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FGF21 signalling pathway and metabolic traits – genetic association analysis

European Journal of Human Genetics volume 18, pages 13441348 (2010) | Download Citation


Fibroblast growth factor 21 (FGF21) is a novel master regulator of metabolic profile. The biological actions of FGF21 are elicited upon its klotho beta (KLB)-facilitated binding to FGF receptor 1 (FGFR1), FGFR2 and FGFR3. We hypothesised that common polymorphisms in the FGF21 signalling pathway may be associated with metabolic risk. At the screening stage, we examined associations between 63 common single-nucleotide polymorphisms (SNPs) in five genes of this pathway (FGF21, KLB, FGFR1, FGFR2, FGFR3) and four metabolic phenotypes (LDL cholesterol – LDL-C, HDL-cholesterol – HDL-C, triglycerides and body mass index) in 629 individuals from Silesian Hypertension Study (SHS). Replication analyses were performed in 5478 unrelated individuals of the Swiss CoLaus cohort (imputed genotypes) and in 3030 directly genotyped individuals of the German Myocardial Infarction Family Study (GerMIFS). Of 54 SNPs that met quality control criteria after genotyping in SHS, 4 (rs4733946 and rs7012413 in FGFR1; rs2071616 in FGFR2 and rs7670903 in KLB) showed suggestive association with LDL-C (P=0.0006, P=0.0013, P=0.0055, P=0.011, respectively) and 1 (rs2608819 in KLB) was associated with body mass index (P=0.011); all with false discovery rate q<0.5. Of these, only one FGFR2 polymorphism (rs2071616) showed replicated association with LDL-C in both CoLaus (P=0.009) and men from GerMIFS (P=0.017). The direction of allelic effect of rs2071616 upon LDL-C was consistent in all examined populations. These data show that common genetic variations in FGFR2 may be associated with LDL-C in subjects of white European ancestry.


Genetic epidemiology has made significant progress over the last few years. With the availability of genotyping platforms that can analyse hundreds of thousands of single-nucleotide polymorphisms (SNPs) it has become feasible to perform high resolution scans over the whole human genome (genome-wide association studies – GWAS), thereby identifying genetic variants associated with phenotypes of interest. The major advantage of GWAS is that they do not require a priori assumptions about a potential role of alleles, genes and pathways in regulation of the examined trait. However, because of the scale of such analysis the problem of substantial correction for multiple testing arises and, therefore, representative cohorts and replication are needed to reduce the probability of false-positive reports. Furthermore, despite the extremely large number of SNPs on the platforms currently available, many single loci are poorly covered on a majority of platforms and, therefore, a significant proportion of potentially relevant variants may not be directly genotyped. Thus, GWAS are a tool of choice to discover disease genes that have not been suspected before, but may have limited value in analysis of candidate genes or pathways with strong functional potential to affect the phenotype of interest. For this type of investigation, systematic exploration of all common allelic variants in genes that encode molecules within the selected pathway is the method of choice. We used this approach to examine associations of common genetic variation in the fibroblast growth factor 21 (FGF21) signalling pathway with metabolic phenotypes in subjects of white European ancestry.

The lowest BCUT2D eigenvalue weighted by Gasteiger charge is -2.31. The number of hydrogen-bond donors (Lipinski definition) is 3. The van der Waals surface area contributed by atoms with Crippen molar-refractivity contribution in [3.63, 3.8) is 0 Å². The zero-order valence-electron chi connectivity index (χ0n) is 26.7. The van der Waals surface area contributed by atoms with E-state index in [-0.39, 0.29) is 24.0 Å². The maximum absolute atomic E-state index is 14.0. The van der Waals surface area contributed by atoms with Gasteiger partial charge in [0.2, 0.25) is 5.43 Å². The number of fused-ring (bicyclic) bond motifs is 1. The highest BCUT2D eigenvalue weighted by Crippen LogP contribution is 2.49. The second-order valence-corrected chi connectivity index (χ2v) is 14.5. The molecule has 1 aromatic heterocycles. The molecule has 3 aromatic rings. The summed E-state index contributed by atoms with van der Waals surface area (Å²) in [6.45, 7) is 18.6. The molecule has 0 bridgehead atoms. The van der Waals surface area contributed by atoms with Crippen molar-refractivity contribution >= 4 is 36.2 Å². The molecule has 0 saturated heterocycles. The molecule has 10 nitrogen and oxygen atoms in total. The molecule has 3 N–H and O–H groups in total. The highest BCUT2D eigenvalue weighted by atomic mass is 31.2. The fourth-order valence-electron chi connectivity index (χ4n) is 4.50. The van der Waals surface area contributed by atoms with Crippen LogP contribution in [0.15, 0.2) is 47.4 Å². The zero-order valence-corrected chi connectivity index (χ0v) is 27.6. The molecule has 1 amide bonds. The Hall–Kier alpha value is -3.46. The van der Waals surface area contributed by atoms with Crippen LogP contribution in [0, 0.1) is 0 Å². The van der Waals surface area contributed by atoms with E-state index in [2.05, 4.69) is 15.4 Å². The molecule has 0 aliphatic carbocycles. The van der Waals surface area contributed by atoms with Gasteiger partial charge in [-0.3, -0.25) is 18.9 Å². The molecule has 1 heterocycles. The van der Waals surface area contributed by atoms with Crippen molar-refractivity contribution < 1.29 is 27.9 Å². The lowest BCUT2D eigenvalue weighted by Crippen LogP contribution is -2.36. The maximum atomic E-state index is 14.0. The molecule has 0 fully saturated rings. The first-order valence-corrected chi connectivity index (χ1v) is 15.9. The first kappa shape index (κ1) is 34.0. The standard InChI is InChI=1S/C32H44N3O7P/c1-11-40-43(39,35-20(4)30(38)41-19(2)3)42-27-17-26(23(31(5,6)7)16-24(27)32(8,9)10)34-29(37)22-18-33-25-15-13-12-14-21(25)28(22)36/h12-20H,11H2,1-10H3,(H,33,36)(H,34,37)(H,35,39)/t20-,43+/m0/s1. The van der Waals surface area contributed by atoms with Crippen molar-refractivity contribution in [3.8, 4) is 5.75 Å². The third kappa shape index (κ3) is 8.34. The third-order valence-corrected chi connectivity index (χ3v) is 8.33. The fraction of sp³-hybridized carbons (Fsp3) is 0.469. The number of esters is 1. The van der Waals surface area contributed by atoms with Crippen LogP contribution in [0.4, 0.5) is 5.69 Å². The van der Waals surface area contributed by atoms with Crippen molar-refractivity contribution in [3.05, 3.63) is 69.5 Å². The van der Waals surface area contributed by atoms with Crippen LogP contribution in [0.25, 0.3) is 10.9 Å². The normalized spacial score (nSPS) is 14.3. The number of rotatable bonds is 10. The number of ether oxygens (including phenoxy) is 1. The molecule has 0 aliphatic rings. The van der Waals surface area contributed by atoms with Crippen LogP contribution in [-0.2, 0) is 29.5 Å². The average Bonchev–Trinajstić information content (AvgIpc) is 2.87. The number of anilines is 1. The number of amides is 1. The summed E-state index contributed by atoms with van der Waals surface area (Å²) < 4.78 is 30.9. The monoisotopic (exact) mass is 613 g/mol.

The FGF21 pathway is a novel metabolic signalling cascade recently identified as a master hormonal regulator of glucose, lipids and overall energy balance.1 Specifically, endogenous FGF21 was shown to facilitate insulin-independent uptake of glucose in adipocytes2 and to promote lipolysis3 contributing to reduction of fat storage.4 Exogenous FGF21 administration in experimental models was demonstrated to lower both glucose and triglyceride (TG) plasma levels and promote weight loss.2 These effects may be mediated via three types of FGF receptor (termed FGFR1, FGFR2 and FGFR3, respectively).5, 6, 7 Activation of these FGFRs by FGF21 is conditional upon coexpression of klotho beta (KLB),5, 6, 7 a transmembrane protein that has been discovered through its structural similarity to klotho (which mediates receptor binding of FGF23).